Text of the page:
Japan Sports Agency and JADA Host Online “2020 International Seminar” in Partnership with WADA

TOKYO, Dec. 4, 2020 /PRNewswire/ — The Japan Sports Agency (JSA) of the Japanese Government and the Japan Anti-Doping Agency (JADA) hosted the annual “International Anti-Doping Seminar in Asia & Oceania” on December 1-3. The 14th annual seminar was organized as “GoVirtual” for the first time due to COVID-19. 2020 is a landmark year for anti-doping organizations (ADOs) as the revised World Anti-Doping Code (2021Code) and International Standards will become effective from January 2021. The seminar in this significant timing has brought together more than 200 people from 52 countries/regions online to exchange information matching the needs of ADOs, and the participants virtually united despite the time difference.

Images: https://kyodonewsprwire.jp/release/202012038062?p=images

The theme of the 2020 seminar was “Are you ready!?–for the 2021Code & International Standards and for beyond.” JADA developed the agenda with WADA based on the input from the anti-doping community in Asia and Oceania in

Read More

Japan Space Probe To Bring Asteroid Dust To Earth

Call it a special delivery: after six years in space, Japan’s Hayabusa-2 probe is heading home, but only to drop off its rare asteroid samples before starting a new mission.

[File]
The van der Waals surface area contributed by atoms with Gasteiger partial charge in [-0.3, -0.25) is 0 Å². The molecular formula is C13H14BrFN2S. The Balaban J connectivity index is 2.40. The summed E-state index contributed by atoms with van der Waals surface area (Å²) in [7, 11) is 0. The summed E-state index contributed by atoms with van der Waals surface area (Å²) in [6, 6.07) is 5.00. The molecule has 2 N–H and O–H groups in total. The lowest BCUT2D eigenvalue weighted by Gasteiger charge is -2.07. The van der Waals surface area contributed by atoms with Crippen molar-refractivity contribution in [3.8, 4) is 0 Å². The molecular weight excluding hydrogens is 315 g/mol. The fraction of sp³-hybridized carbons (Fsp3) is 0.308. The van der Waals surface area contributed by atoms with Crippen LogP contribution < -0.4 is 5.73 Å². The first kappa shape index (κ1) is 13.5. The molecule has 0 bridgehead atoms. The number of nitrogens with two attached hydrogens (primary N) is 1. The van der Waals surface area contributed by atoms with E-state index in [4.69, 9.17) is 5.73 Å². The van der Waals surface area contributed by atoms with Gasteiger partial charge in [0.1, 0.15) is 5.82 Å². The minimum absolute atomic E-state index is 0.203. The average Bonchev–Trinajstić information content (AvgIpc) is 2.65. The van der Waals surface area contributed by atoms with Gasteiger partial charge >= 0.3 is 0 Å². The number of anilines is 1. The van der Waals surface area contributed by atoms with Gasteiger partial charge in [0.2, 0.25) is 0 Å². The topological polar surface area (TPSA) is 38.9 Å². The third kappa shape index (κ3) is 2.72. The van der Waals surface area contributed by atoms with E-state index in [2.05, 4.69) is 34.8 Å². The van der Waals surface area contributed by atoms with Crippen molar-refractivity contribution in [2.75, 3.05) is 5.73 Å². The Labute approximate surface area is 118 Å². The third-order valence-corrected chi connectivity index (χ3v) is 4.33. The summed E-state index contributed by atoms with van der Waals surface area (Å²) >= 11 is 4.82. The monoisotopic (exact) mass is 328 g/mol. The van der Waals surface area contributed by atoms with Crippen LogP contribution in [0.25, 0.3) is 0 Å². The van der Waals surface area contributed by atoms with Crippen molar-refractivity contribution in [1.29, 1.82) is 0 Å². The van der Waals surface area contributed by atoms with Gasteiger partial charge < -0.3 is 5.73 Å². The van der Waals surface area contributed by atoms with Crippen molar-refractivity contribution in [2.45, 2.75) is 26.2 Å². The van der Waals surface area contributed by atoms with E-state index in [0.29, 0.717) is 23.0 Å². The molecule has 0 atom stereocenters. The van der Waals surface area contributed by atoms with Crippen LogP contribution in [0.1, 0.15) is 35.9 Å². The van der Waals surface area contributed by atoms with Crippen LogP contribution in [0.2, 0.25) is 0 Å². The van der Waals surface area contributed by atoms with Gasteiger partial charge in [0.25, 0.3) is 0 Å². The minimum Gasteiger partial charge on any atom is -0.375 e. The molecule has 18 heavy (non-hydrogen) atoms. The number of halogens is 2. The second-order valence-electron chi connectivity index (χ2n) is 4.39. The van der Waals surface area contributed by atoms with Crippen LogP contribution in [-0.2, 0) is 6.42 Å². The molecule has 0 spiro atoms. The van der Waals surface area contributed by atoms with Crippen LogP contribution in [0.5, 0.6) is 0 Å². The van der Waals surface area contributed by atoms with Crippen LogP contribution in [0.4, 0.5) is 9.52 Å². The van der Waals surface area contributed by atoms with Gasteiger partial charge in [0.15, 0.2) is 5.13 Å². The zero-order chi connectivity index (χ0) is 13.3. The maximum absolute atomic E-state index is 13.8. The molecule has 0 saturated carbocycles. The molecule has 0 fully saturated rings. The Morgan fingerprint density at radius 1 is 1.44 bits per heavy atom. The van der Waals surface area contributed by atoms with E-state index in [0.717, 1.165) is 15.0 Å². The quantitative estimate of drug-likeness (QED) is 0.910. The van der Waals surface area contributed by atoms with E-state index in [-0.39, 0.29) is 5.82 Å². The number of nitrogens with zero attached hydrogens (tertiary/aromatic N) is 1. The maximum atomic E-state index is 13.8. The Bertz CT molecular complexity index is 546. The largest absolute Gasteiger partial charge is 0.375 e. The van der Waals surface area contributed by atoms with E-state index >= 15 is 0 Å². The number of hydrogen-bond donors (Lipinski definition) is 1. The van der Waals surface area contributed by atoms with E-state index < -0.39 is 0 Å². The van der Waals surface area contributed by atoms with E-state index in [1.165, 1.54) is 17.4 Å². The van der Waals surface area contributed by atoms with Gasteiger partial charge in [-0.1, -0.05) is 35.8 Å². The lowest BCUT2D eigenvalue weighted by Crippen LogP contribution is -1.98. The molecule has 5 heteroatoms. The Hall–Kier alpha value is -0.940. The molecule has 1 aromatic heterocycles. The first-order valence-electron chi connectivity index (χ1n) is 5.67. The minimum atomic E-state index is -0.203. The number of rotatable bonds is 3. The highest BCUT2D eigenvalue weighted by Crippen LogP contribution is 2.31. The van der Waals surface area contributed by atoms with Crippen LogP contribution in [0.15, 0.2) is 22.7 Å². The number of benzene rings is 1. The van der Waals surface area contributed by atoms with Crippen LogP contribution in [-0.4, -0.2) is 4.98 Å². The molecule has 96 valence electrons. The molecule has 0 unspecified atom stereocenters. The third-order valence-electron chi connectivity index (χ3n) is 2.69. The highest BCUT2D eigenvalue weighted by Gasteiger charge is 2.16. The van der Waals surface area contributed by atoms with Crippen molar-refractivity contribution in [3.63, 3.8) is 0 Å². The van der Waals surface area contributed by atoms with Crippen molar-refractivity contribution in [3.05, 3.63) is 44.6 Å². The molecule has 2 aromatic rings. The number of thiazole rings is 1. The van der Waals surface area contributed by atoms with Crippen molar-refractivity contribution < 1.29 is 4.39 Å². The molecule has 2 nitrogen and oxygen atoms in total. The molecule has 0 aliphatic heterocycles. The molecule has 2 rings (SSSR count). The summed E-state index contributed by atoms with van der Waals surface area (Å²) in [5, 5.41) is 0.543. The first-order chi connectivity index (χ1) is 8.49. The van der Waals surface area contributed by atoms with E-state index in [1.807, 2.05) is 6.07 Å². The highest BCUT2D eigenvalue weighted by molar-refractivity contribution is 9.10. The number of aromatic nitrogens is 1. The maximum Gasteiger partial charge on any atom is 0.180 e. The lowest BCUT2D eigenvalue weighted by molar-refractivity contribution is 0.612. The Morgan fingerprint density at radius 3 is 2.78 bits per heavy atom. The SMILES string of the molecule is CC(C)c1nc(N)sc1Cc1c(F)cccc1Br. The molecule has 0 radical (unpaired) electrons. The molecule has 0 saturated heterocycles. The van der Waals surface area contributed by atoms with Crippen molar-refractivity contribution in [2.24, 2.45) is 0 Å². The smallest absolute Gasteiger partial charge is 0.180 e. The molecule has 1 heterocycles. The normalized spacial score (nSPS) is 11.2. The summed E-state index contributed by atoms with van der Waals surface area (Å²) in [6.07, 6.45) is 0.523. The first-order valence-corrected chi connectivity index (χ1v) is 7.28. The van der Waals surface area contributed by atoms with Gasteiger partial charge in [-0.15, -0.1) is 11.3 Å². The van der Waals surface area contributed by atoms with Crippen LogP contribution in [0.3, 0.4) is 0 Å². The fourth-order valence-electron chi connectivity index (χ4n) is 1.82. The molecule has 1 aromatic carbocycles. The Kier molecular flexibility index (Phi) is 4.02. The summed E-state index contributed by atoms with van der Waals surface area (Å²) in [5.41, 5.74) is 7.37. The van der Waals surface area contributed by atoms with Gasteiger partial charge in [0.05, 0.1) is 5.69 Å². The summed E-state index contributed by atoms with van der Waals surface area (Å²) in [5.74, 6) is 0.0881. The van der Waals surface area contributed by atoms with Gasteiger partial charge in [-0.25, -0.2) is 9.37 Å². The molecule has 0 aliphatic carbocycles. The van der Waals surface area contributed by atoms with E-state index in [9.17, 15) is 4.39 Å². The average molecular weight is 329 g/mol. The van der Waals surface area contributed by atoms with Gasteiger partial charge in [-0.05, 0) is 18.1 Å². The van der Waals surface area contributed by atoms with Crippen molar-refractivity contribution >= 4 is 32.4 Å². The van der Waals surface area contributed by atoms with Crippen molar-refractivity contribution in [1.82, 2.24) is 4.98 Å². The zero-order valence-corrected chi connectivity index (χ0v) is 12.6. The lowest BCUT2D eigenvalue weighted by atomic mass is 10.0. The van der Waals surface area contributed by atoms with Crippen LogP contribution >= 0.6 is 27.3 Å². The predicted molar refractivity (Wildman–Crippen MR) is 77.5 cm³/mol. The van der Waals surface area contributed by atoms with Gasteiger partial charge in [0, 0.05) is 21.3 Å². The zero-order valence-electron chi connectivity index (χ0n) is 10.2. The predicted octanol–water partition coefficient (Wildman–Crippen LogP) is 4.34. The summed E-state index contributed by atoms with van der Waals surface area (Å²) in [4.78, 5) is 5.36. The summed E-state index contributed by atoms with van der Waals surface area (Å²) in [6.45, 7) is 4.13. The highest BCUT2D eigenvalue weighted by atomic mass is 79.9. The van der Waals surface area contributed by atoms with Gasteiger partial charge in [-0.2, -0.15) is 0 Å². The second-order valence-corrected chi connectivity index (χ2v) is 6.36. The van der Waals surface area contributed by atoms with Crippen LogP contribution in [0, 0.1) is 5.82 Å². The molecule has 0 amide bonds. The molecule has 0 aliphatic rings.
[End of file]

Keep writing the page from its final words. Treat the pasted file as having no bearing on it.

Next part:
The fridge-sized probe, launched in December 2014, has already thrilled scientists by landing on and gathering material from an asteroid some 300 million kilometres (185 million miles) from Earth.

Hayabusa-2 will near Earth to drop off rare asteroid samples before heading back into deep space on a new extended mission Hayabusa-2 will near Earth to drop off rare asteroid samples before heading back into deep space on a new extended mission Photo: AFP / Behrouz MEHRI

But its work isn’t over yet, with scientists from Japan’s space agency JAXA now planning to extend its mission for more than a decade and targeting two new asteroids.

Before that mission can begin, Hayabusa-2 needs to drop off its precious samples from the asteroid Ryugu — “dragon palace” in Japanese.

Scientists are hoping the capsule will contain around 0.1 grams of material that will

Read More

Japan is about to bring back samples of an asteroid 180 million miles away

Sample return missions are becoming increasingly in vogue, as evidenced by NASA’s OSIRIS-REx mission and China’s current Chang’e 5 drilling operation on the moon. But they aren’t easy. In February 2019, Hayabusa2 landed on the surface and fired two small bullets into the asteroid to stir up a cloud of particles from which the sample arm could collect debris. It fired a larger projectile in April that same year, diving down to the surface a couple months later to retrieve even more ejected material.